I’m happy to be bringing you a new series called Frequently Asked Questions. At my speaking engagements, in interviews or even sometimes on the street, I get asked a lot of the same questions from aspiring designers and planners. I thought I’d share the questions and answers here with you once a week.
An example of a presentation I gave to one of my clients
This is a great question, and an important thing to consider since our ideas and designs are the very heart of what we do. I get great pleasure when I receive letters and comments from folks all over the world informing me how they have gotten some kind of inspiration from my books and designs. Often, I am asked if I mind being copied. I actually do not. In fact, I find it to be a great compliment. And guess what, THAT IS THE PURPOSE OF THESE BOOKS and that is why YOU BUY THEM.
Detail shot of the presentation table
However, I resent tremendously when a client comes to my office and asks for a meeting, picks my brain on what she should do, then takes my ideas and uses someone else. I call this THIEVING, and of course I feel incredibly powerless because there is nothing I (or anyone else this happens to) can do.
This no longer happens to me because I can sense the serial shopping client a mile away (you know the one–she interviews everyone in town with the main purpose of collecting free information).
Final design of client’s wedding
As I said in previous blogs, I take client service very seriously. The main goal, however, is to never ever forget that your design, ideas and services are precisely what you are selling.
We can talk more in a future blog entry about how to wow your clients, but first, here are some suggestions for that initial meeting with your potential client:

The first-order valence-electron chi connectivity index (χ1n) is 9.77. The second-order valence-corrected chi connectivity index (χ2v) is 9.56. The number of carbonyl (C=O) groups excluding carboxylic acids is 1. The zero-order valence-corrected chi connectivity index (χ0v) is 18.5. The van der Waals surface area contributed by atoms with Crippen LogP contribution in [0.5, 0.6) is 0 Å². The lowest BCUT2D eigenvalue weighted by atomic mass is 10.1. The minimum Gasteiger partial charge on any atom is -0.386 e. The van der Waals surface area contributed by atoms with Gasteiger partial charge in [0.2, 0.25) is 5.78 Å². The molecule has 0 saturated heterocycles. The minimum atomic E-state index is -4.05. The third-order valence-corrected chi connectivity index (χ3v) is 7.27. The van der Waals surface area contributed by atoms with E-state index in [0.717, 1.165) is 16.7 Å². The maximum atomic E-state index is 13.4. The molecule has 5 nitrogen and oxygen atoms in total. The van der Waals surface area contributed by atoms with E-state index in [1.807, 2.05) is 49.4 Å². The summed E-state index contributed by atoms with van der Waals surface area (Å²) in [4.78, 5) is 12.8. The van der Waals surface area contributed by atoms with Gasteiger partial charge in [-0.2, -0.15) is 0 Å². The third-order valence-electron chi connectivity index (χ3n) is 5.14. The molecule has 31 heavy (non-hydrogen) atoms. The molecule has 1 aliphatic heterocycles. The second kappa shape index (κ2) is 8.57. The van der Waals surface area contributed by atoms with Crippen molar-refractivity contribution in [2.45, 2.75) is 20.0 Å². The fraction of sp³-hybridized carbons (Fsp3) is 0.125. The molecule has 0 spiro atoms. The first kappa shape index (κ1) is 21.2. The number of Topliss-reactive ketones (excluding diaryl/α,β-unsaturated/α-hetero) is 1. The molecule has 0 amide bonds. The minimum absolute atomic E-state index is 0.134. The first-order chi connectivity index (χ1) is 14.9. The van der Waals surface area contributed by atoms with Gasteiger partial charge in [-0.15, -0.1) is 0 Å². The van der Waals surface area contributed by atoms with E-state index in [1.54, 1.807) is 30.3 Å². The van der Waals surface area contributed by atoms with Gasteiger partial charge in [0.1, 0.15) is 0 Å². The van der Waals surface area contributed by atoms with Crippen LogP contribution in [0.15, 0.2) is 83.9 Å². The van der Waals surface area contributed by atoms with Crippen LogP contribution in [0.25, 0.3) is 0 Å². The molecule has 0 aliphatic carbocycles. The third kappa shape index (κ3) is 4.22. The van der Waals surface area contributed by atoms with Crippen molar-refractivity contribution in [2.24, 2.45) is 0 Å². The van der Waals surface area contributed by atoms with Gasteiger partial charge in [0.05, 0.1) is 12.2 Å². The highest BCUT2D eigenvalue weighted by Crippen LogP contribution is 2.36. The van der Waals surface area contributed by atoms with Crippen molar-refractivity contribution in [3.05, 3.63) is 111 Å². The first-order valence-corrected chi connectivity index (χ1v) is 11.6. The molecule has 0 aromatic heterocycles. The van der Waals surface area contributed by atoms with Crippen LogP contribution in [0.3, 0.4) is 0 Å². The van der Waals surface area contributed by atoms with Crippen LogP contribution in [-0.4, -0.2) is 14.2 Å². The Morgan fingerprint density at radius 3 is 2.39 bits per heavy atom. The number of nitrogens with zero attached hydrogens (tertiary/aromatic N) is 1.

- You need to be a great listener. For me, this comes very easily because I find meeting new people truly fascinating.
- Never make your new clients feel judged. Most clients need to feel you are with them and that you understand them.
- Ask them their likes and dislikes. This is an extremely important question. Even if they say they don’t know, make sure you ask for more details. Some examples are: Do you like modern, eclectic or traditional? What colors do you prefer? Do you want an event that is more understated or dramatic? Personally, I prefer a client who knows her/his own mind. The answers to these questions also help you understand your client better to make an easier sell later.
- The most important tip: This meeting should not be about making a sale, it should be about making a lasting impression (even if, most of the time, they are ready to sign by the end of meeting). It’s like romancing a new lover, you want to show them you are trustworthy before asking them out.
What do you think? Have you ever been burned before and how?